I guess it comes down to what you are looking to get out of the books and films you read. If you are looking for the classic hero’s journey, losing that character – that proxy vehicle of your hopes and dreams – can be downright distressing. Then again, if you are motivated by unconventional plots and enjoy a surprise ending then it might be a pleasant experience of difference – ‘Well wasn’t that clever?’

I’ve been wracking my brains to think of books where this happens, but a number of films immediately came to mind, such as American Beauty and Sin City (where the cop – Harrigan? – kills himself at the end to save Nancy). As it happens, I did read Mark Lawrence’s ‘Emperor of Thorns’, last in his three books series. If you have not read this and want to – LOOK AWAY NOW! In the third book the narrator Jorg (and this is all first person) kills himself so that he can find and save his dead older brother in the worlds beyond (and save the world). The final sections are written by a ‘data-ghost’ of Jorg created by the ‘machines of the builders’.

In terms of plot construction and narration, it’s a tricky balance, trying to withhold enough information so the end is not telegraphed. I guess this is in the territory of the ‘unreliable narrator’.

Although I don’t really enjoy these types of endings, as long as the central character stays true to their initially sketched nature and goals, I’m willing to accept them.

So where do you come down in the debate? Can anyone out there think of a book where the narrator dies?

PS: On 9th and 10th November I’ll be at Brisbane Supanova with a whole bunch of copies of Calvanni, Scytheman and Sorcerer, hot off the press. Come and say hello.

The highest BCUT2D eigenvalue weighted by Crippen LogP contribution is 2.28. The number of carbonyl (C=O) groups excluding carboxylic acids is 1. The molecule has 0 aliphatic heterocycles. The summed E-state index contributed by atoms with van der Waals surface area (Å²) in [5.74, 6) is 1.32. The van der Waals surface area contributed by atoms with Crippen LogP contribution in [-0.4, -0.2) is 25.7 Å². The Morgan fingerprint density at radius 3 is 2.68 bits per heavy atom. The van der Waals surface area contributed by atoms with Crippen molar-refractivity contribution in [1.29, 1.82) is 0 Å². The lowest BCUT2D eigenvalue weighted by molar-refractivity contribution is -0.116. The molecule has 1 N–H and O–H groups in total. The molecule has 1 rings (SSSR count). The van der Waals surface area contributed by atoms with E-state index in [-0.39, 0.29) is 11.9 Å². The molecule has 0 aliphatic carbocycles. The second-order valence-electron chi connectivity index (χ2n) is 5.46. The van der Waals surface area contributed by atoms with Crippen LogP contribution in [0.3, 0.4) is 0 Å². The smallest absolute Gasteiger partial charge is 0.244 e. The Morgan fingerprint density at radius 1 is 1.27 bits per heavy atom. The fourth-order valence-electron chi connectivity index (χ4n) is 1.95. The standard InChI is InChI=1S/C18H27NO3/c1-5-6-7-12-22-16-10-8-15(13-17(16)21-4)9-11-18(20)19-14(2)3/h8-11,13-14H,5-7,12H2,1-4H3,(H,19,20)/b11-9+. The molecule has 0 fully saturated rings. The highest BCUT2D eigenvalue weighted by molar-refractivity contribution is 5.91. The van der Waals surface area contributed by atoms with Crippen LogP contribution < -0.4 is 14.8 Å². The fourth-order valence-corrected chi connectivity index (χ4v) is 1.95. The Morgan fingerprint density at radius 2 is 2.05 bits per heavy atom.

You can also find them at on-line retailers like Amazon.

 New Calvanni CoverScytheman CoverSorcerer Cover

 

Cross-posted at chrismcmahons blog.

 

The Blind Leading the Blind?

Sarah’s spoken often enough about the pitfalls and muddles a group of writers who are all at about the same level can get into without at least one mentor there to guide people away from dead ends – or towards non-dead ones. Today, for reasons best left unexamined, I wound up exploring one of those dead ends online.

It’s a modestly active dead end, but as far as I can see doomed to mediocrity as a best case scenario.

Here’s the problem: the format is a pure question and answer forum. Someone asks a question. Others may add comments to clarify the nuances of said question. Anyone who thinks they know the answer can add it – meaning there could be no answers, or there could be a dozen of them. Questions that will be primarily opinion-based aren’t allowed.

I think the regulars here already know where this going.

In what freaking universe is anything outside the most basic basics of writing not opinion-based? Seriously, this is so many levels of wrong it make my head hurt.

The original site in this collection, Stack Overflow, deals with software, specifically solutions to software problems. It’s an excellent source of information about all things programming – and I’ve found that if I have a programming question of the “how do I make this crazy thing do X”, I will almost always find an answer there, usually one that already exists although I have had to post my own questions there once or twice.

For that matter, the eternally-in-beta testing subsite Software Quality Assurance and Testing Stack Exchange is pretty good for ways to deal with knotty testing problems (and just watch them decide to take the site fully live now I’ve called them an eternal beta). But writing? A non-opinion-based question and answer format? Um.

The problems I can see are endless, and they start with little things like academic non-fiction being so different from commercial non-fiction that the rules for one are absolute taboos for the other (and vice versa, of course).  Genre is similar – each genre has its own set of conventions that don’t necessarily apply to (and in some cases are instant death to) other genres. Hell, the conventions for different subgenres in SF and Fantasy can get in each other’s way, tread on each other’s feet, and generally fight over squeezing the toothpaste from the bottom, the middle, or the top. I would be shocked if the same thing doesn’t happen in the various flavors of romance, mystery, horror (although the Powers that Be have never quite managed to make up their mind whether horror rates as a genre), and so forth.